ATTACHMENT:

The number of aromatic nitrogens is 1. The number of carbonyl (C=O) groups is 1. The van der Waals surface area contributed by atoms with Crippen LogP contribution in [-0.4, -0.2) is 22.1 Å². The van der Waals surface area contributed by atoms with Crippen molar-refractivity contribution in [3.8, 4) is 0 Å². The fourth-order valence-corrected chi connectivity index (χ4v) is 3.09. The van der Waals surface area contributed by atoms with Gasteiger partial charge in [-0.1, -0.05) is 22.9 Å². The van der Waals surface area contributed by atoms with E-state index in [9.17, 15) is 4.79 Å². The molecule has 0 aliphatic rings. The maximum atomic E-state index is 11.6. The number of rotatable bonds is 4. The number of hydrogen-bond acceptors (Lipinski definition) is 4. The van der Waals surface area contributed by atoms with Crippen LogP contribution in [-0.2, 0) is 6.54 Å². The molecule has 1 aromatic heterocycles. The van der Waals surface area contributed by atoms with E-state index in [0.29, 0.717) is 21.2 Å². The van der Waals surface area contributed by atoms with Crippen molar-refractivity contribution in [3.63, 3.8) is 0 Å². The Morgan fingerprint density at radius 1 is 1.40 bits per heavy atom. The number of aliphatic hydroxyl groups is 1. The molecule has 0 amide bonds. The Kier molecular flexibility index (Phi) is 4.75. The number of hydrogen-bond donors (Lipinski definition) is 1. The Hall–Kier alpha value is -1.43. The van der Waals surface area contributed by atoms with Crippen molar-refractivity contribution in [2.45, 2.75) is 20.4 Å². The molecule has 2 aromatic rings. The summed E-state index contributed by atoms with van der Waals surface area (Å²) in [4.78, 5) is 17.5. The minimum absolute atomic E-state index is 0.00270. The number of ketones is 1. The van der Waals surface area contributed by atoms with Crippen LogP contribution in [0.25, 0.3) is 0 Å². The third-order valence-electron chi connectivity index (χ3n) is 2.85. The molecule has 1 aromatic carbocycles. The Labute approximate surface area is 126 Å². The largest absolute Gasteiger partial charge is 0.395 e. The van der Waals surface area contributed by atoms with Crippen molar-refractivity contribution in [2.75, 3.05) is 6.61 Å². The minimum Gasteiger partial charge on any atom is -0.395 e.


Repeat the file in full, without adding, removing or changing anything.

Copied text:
The number of aromatic nitrogens is 1. The number of carbonyl (C=O) groups is 1. The van der Waals surface area contributed by atoms with Crippen LogP contribution in [-0.4, -0.2) is 22.1 Å². The van der Waals surface area contributed by atoms with Crippen molar-refractivity contribution in [3.8, 4) is 0 Å². The fourth-order valence-corrected chi connectivity index (χ4v) is 3.09. The van der Waals surface area contributed by atoms with Gasteiger partial charge in [-0.1, -0.05) is 22.9 Å². The van der Waals surface area contributed by atoms with E-state index in [9.17, 15) is 4.79 Å². The molecule has 0 aliphatic rings. The maximum atomic E-state index is 11.6. The number of rotatable bonds is 4. The number of hydrogen-bond acceptors (Lipinski definition) is 4. The van der Waals surface area contributed by atoms with Crippen LogP contribution in [-0.2, 0) is 6.54 Å². The molecule has 1 aromatic heterocycles. The van der Waals surface area contributed by atoms with E-state index in [0.29, 0.717) is 21.2 Å². The van der Waals surface area contributed by atoms with Crippen molar-refractivity contribution in [3.63, 3.8) is 0 Å². The Morgan fingerprint density at radius 1 is 1.40 bits per heavy atom. The number of aliphatic hydroxyl groups is 1. The molecule has 0 amide bonds. The Kier molecular flexibility index (Phi) is 4.75. The number of hydrogen-bond donors (Lipinski definition) is 1. The Hall–Kier alpha value is -1.43. The van der Waals surface area contributed by atoms with Crippen molar-refractivity contribution in [2.45, 2.75) is 20.4 Å². The molecule has 2 aromatic rings. The summed E-state index contributed by atoms with van der Waals surface area (Å²) in [4.78, 5) is 17.5. The minimum absolute atomic E-state index is 0.00270. The number of ketones is 1. The van der Waals surface area contributed by atoms with Crippen LogP contribution in [0.25, 0.3) is 0 Å². The third-order valence-electron chi connectivity index (χ3n) is 2.85. The molecule has 1 aromatic carbocycles. The Labute approximate surface area is 126 Å². The largest absolute Gasteiger partial charge is 0.395 e. The van der Waals surface area contributed by atoms with Crippen molar-refractivity contribution in [2.75, 3.05) is 6.61 Å². The minimum Gasteiger partial charge on any atom is -0.395 e.